Opinion: Research for yourself



Fiza Shah

Fiza Shah

Fiza Shah is a freshman news major and columnist for the Daily Kent Stater. Contact Joe Smith at [email protected].

When I first started this column, many people, including my own family, told me that I was being naive. That simply writing an article every week was not going to change anyone’s deeply engrained prejudices. I told them they were wrong.

In fact, for the past several weeks, my mother has been telling me to stop writing my columns because she feels they will result in some form of hate crime.

I did not stop because I don’t believe in running away. I don’t believe in being bullied into denying my faith, simply because there are people who disagree with me.

Whenever I have a debate with someone on the topic of Islam and religious freedom, they always bring up one point: If Islam doesn’t preach violence or terrorism, why don’t more people speak out against this misconception? It is not that people don’t negate the misconceptions; it is often that no one listens.

This reminds me of an interesting phenomenon in politics regarding civil discourse.

Most American voters do not lean far left or far right — most are moderates. The average American citizen does not hold an extreme viewpoint in regards to abortion, health care, etc. So, why do politicians campaign on such issues?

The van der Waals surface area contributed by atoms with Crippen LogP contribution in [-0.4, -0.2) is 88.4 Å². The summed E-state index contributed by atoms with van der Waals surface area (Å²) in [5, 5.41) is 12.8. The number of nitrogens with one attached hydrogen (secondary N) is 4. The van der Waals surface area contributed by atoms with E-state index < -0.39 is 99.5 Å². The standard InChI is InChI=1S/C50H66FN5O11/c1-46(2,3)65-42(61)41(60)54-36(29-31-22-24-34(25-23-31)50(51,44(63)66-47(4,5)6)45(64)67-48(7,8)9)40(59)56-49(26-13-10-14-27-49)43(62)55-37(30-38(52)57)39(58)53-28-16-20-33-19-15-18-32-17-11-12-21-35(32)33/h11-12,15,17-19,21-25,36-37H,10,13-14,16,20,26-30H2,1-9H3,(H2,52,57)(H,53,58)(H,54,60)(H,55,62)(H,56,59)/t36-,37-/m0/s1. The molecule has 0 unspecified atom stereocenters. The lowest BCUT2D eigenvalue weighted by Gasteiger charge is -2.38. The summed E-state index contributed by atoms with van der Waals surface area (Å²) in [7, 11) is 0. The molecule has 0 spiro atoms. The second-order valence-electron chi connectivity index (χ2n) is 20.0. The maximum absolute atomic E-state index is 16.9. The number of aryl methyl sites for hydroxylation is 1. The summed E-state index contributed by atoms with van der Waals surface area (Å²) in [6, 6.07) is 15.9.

Studies show that if a candidate knows their constituents are not knowledgeable about politics, they will use mudslinging and appeal to more emotional and extreme issues like abortion or health care.

They will say things like “Democrats are socialists,” or “Republicans hate women.” The more ignorant the population, the more mudslinging is used. In fact, in such areas, mudslinging yields a far greater result in polls than reasonable discussion.

The purpose of this column has not been to appeal to those that belong to an extreme among my readers, though the comments have been, primarily, from among that group. My goal is to try to speak to the moderate group that wants to better educate themselves about a topic most people don’t bother researching for themselves. They thus remain ignorant, and susceptible to mudslinging, such as “Islam promotes terrorism.”

This will be my final column for the semester. I’m under no delusion that I’ve completely cleared the air of prejudice towards Muslims. However, the important thing is to get a dialogue started.

I encourage everyone to go and research Islam for yourself. Don’t just Google “terrorism in Islam,” because then you are simply perpetuating an ignorance you already have and in turn giving way to mudslinging and extremism. Instead, read the Quran for yourself. Watch videos. Ask questions. Though this is my last column, I’m always available via email for any questions or a continuation of the discussion.